The assembly's mandate was to write a new constitution to establish a federal democratic republic. Parties were divided on how many federal states the country should have and whether they should be based on the ethnicity of people in that state or the geographical features of that area.
Nepal Runs Out Constitution Clock, Slips into Crisis
By KRISHNA POKHAREL
Nepal dissolved its four-year-old Constituent Assembly at midnight Sunday and set new elections after political parties failed to agree on the model of federalism the country should adopt in a new constitution.
In a televised midnight address to the nation, Baburam Bhattarai, prime minister of Nepal's Maoist-led national government, said the government has set Nov. 22 as the date for fresh elections to a new Constituent Assembly.
Nepalese Prime Minister Baburam Bhattarai speaks during a press conference in Katmandu on Sunday.
"We tried our best to save the Constituent Assembly but we failed" Mr. Bhattarai said. He said there was a political consensus to hold fresh elections. "There was no alternative to fresh elections to collect the people's mandate," he added.
The announcement ushered in yet another period of political crisis for the tiny Himalayan nation. Nepal elected a 601-member Constituent Assembly, which also worked as its parliament, in April 2008 following a popular revolution against the monarchy in the spring of 2006. The assembly was part of the United Nations-backed peace process that brought former Maoist rebels into the government after a decade-long civil war in which more than 13,000 people died.
The dissolution of the Constituent Assembly without a new constitution is a huge setback for those who were looking to a new constitution, written by the popularly elected assembly, to chart a new course for the war-torn and economically lagging country. A few hours before the government's announcement, as it became clear that a new constitution was certainly not coming, a young Nepali posted on her Facebook page: "I think instead of panicking about constitution, we should rather lose trust in government and everything and stop having any expectations."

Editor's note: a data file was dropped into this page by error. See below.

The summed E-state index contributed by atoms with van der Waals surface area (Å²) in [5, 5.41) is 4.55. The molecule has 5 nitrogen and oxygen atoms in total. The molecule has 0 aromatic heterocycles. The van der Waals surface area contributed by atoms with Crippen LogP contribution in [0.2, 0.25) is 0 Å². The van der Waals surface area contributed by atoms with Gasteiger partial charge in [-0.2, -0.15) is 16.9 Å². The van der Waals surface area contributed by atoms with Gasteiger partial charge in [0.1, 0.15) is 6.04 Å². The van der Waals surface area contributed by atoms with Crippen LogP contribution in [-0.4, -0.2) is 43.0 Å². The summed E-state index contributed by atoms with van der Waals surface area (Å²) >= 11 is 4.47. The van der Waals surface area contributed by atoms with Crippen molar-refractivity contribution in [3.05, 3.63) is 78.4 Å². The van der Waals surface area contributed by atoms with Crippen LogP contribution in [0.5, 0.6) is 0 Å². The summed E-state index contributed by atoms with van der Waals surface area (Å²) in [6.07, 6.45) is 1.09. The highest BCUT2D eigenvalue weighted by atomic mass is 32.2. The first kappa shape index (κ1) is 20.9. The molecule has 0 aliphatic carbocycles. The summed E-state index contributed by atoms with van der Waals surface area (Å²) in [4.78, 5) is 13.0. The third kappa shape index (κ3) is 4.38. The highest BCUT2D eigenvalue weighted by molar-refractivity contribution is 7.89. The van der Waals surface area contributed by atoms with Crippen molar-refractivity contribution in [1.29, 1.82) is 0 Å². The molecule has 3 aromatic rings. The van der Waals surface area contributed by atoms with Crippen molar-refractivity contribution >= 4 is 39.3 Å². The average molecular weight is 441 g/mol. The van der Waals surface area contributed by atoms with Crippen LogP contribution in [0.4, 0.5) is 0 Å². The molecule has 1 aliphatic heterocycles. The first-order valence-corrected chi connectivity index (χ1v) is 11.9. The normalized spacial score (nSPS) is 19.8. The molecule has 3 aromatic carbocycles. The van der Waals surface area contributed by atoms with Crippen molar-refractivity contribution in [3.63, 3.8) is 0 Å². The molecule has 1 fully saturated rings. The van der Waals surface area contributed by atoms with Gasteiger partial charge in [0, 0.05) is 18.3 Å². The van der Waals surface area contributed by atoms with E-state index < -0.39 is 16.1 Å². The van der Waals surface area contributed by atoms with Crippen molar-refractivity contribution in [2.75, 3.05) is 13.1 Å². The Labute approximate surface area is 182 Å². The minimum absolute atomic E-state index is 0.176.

The assembly's mandate was to write a new constitution to establish a federal democratic republic. In 2008, soon after it was constituted, the assembly voted out the monarchy but failed to deliver a new constitution even after extending the initial deadline of May 28, 2010, four times. Parties were divided on how many federal states the country should have and whether they should be based on the ethnicity of people in that state or the geographical features of that area.
Nepal's Supreme Court said in November that the parties can't extend the term of the Constituent Assembly any further. That forced the political parties to agree on another sticky issue—the final integration of about 20,000 former Maoist fighters into the national army or back into society. Mr. Bhattarai, the prime minister, noted in his address the success of the integration process. But the parties reached a stalemate on a federalist structure.
That political division was on display outside the Constituent Assembly complex in Katmandu, the capital, on Sunday with groups supporting ethnicity-based federal states and those in opposition clashing with police.
Nepal is multiethnic and multilingual nation and the Shah monarchy that ruled for 240 years till 2008 promoted a Nepali identity and sought to promote unity through the image of a gems-studded, yak-furred crown that Shah Kings sported in their public and religious appearances. But feudalism and inequity are deeply rooted, with upper Hindu castes suppressing the rights of lower castes and ethnic groups. And ethnic groups, in the vacuum created by the monarchy's dissolution, clamored for states based on their singular ethnic identity and called regular strikes to make their point, hurting businesses and the economy.
Mr. Bhattarai said that under Nepal's 2007 interim constitution and the last full constitution of 1990, executive power will rest with his government until the November elections. Several political parties petitioned the country's president, Ram Baran Yadav, saying Mr. Bhattarai's decision to call for fresh elections was "unconstitutional." The president, a titular post, has yet to give final approval to the government's decision.